Brick by brick, the Obama administration’s climate legacy is being disassembled across the federal government.
At the Energy Department, Rick Perry has commissioned a study of the electric grid that some environmentalists see as a pretense for attacking wind and solar energy. At the Interior Department, Ryan Zinke is attempting to roll back rules meant to reduce the emissions of methane, a potent greenhouse gas. And at the Environmental Protection Agency, Scott Pruitt is trying to, among many other things, undo the linchpin of Obama’s emissions-reduction effort, the Clean Power Plan.
But there’s at least one place in Washington that is not (yet) a deconstruction site when it comes to climate change – the Pentagon.
The Department of Defense has for a long time now been quietly studying how to adapt to the effects of climate change, even prior to President Barack Obama’s election.
“The nature and pace of climate changes being observed today and the consequences projected by the consensus scientific opinion,” read a 2007 Military Advisory Board report from retired generals and admirals, “are grave and pose equally grave implications for our national security.”
Among the issues researched have been how sea-level rise threatens to swamp some coastal military bases and how extreme weather may exacerbate social tension in war-prone places. The concern has been summed up in one two-word phrase in military circles – climate change is a “threat multiplier.”
Now Congress will weigh in on how far that line of thinking will continue under President Donald Trump.
In late June, the GOP-led House Armed Services Committee passed an amendment, introduced by Rep. Jim Langevin, D-R.I., to the annual defense authorization bill that directs the Defense Department to assess the vulnerabilities of the ten bases in each service most threatened by the effects of climate change. A three-foot rise in the ocean’s water could submerge 128 U.S. military installations along, one 2015 study found.
The amendment also has Congress in general acknowledging that “climate change is a direct threat to the national security of the United States.”
“The fact is that the planet is warming and there are national security implications as a result of that,” Langevin said. “We can’t just stick our head in the sand, and hope they’re going to go away.”
The amendment passed committee by voice vote and was sent to the full House. Only one Republican, Rep. Liz Cheney, R-Wyo., raised concerns during the Armed Services panel hearing.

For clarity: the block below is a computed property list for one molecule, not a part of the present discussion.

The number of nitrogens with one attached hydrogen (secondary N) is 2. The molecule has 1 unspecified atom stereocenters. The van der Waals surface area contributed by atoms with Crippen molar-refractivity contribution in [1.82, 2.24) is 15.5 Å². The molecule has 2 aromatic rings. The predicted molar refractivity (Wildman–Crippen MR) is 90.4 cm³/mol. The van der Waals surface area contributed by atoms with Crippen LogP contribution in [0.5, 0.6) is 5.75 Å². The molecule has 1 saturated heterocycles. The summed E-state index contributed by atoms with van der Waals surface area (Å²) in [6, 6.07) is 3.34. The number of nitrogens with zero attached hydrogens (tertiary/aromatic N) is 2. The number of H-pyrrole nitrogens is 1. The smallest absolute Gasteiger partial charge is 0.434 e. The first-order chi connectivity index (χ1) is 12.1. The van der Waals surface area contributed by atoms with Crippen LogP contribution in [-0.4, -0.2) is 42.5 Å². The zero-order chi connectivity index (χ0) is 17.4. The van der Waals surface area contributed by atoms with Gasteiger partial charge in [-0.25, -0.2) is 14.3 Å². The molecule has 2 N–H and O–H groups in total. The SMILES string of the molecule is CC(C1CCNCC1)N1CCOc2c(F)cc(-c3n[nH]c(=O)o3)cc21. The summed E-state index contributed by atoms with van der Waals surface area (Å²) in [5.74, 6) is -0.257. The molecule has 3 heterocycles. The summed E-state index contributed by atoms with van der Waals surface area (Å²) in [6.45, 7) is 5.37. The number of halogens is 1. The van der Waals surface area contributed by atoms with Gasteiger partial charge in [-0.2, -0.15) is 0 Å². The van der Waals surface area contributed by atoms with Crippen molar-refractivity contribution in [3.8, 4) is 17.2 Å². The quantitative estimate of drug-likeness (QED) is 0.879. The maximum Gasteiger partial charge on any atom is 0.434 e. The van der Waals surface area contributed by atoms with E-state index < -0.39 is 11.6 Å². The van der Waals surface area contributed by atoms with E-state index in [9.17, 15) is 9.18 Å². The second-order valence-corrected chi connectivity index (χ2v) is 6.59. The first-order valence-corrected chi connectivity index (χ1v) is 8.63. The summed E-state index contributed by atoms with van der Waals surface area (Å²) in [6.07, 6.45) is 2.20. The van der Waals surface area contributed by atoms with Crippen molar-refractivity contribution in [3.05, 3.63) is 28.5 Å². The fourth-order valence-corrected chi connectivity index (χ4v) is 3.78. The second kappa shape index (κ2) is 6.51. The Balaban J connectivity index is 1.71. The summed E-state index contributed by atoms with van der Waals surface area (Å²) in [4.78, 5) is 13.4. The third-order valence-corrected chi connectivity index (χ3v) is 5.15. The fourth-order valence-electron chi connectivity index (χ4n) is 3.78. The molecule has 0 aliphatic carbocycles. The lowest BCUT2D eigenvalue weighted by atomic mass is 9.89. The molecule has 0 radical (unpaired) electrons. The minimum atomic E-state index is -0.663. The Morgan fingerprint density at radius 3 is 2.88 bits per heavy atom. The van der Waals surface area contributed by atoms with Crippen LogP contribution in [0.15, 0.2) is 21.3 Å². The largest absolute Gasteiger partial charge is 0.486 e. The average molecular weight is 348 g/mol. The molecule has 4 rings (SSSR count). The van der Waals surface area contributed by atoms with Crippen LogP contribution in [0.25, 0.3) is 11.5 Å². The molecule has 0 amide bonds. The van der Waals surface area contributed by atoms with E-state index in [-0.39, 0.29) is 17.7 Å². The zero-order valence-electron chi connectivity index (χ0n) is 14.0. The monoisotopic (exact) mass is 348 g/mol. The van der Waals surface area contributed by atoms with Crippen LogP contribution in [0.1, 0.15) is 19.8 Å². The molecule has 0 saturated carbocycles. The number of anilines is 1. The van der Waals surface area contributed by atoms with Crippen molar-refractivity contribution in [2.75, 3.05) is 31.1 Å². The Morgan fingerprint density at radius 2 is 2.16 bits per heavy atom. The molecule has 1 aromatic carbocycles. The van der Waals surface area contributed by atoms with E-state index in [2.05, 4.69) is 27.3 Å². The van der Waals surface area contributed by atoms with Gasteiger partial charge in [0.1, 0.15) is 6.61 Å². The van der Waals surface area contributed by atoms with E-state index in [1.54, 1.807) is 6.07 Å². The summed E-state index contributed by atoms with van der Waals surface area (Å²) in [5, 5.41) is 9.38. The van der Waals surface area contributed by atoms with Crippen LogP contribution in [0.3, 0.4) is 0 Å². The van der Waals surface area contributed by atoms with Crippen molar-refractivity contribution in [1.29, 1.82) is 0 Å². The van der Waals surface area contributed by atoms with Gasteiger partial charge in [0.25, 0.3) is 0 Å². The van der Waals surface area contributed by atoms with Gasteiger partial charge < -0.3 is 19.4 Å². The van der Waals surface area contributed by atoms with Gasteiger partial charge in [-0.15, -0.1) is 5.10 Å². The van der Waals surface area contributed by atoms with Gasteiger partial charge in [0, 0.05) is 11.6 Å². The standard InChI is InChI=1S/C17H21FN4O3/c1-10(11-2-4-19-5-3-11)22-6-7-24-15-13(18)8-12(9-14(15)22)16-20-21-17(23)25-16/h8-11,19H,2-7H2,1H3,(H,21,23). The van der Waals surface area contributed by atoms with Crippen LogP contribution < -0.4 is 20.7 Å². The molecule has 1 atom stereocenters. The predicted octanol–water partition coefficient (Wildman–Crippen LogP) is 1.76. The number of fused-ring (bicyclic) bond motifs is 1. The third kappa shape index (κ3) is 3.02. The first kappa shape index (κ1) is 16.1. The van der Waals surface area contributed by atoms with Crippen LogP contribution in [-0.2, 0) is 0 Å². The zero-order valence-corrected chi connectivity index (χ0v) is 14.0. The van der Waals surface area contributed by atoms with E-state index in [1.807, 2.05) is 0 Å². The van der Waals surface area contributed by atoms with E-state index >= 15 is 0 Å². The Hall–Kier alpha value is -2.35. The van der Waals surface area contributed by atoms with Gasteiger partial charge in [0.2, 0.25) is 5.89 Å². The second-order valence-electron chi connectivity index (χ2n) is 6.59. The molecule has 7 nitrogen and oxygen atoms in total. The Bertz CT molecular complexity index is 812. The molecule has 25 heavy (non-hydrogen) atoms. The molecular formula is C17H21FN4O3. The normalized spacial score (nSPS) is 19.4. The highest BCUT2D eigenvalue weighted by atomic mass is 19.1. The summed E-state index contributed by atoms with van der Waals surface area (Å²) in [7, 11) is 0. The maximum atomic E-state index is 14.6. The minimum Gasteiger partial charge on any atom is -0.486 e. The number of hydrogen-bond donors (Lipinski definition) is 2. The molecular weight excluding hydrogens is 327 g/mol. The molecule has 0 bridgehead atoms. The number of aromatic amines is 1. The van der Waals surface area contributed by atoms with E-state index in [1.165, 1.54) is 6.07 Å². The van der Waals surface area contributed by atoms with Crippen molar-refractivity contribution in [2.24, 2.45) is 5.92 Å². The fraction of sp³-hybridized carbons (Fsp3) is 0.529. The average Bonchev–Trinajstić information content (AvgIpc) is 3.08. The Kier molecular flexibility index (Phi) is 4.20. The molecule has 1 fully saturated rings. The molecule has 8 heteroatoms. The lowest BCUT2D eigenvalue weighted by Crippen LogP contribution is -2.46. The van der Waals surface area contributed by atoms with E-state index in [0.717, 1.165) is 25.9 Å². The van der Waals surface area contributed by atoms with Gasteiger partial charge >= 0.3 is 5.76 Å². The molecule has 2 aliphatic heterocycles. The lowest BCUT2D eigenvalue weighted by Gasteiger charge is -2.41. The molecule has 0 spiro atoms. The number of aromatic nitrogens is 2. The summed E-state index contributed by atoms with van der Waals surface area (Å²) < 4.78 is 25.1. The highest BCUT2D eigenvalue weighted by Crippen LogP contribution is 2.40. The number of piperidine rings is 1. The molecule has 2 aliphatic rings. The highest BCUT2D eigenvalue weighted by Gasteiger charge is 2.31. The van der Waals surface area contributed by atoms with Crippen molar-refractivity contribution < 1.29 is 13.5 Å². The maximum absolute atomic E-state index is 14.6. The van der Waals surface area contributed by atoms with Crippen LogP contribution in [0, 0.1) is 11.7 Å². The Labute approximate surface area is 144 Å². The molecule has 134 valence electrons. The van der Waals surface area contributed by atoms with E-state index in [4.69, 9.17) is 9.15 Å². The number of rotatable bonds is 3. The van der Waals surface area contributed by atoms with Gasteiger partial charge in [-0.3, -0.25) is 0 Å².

“North Korea is not developing nuclear tipped ICBMs because the climate’s changing,” Cheney said at the hearing. “ISIS and al-Qaida are not attacking the West because of the weather.”
Other GOP members have produced counter-amendments swinging even harder at the Defense Department’s work on climate change.
Rep. Scott Perry, R-Pa., introduced an amendment to the NDAA that would simply strip out Langevin’s language in order to save the department money and keep the Pentagon focused on its “essential mission.”
“My goal with this amendment is to prioritize our limited defense resources on efforts that pose an immediate and direct threat to our national security,” Perry told the York Daily Record in his district.
But an amendment from Rep. Warren Davidson, R-Ohio, goes even further, striking down an executive order issued by Obama in 2015 that required the military, a huge consumer of energy, to meet greenhouse-emissions targets.
That proposal received the backing of a powerful coalition of 14 conservative organizations, including the Competitive Enterprise Institute, whose director Myron Ebell led the Trump transition team at the EPA.
“These climate programs and policies have nothing to do with the mission of the United States’ Armed Services,” Ebell and the other organizations’ leaders wrote in a letter to lawmakers. “In fact, many of these programs and policies are likely to undermine military readiness by diverting scarce resources to such things as helping state and local governments to ‘go green.'”
What does Defense Secretary Jim Mattis think? The retired Marine Corps general is one of the few members of Trump’s Cabinet that seems to take the threat of climate change seriously.
“Climate change is impacting stability in areas of the world where our troops are operating today,” Mattis told the Senate in written testimony after his confirmation hearing. “It is appropriate for the Combatant Commands to incorporate drivers of instability that impact the security environment in their areas into their planning.”
Based on Mattis’s past statements, John Conger, who as a former principal deputy under secretary in the Defense Department’s comptroller’s office and in other positions at the department oversaw the energy and environmental policy at bases, said that he does not expect the Pentagon to oppose Langevin’s amendment.
“It sends a message to the DoD that Congress supports Secretary Mattis’ position on climate change – echoing his previous statements in a sense of Congress,” Conger told me. “The vulnerability assessment would be valuable both for DoD as it manages its enterprise and for Congress as it conducts oversight.”
What happens next: So far, the Trump administration has not publicly objected to the climate provision in the NDAA. The White House did not include a response to the request for a climate study in a lengthy policy statement it issued on the NDAA this week.
On Wednesday, the House began consideration of the NDAA. The Senate, too, must pass its own version of the bill, and the two chambers will have to work out differences in the language.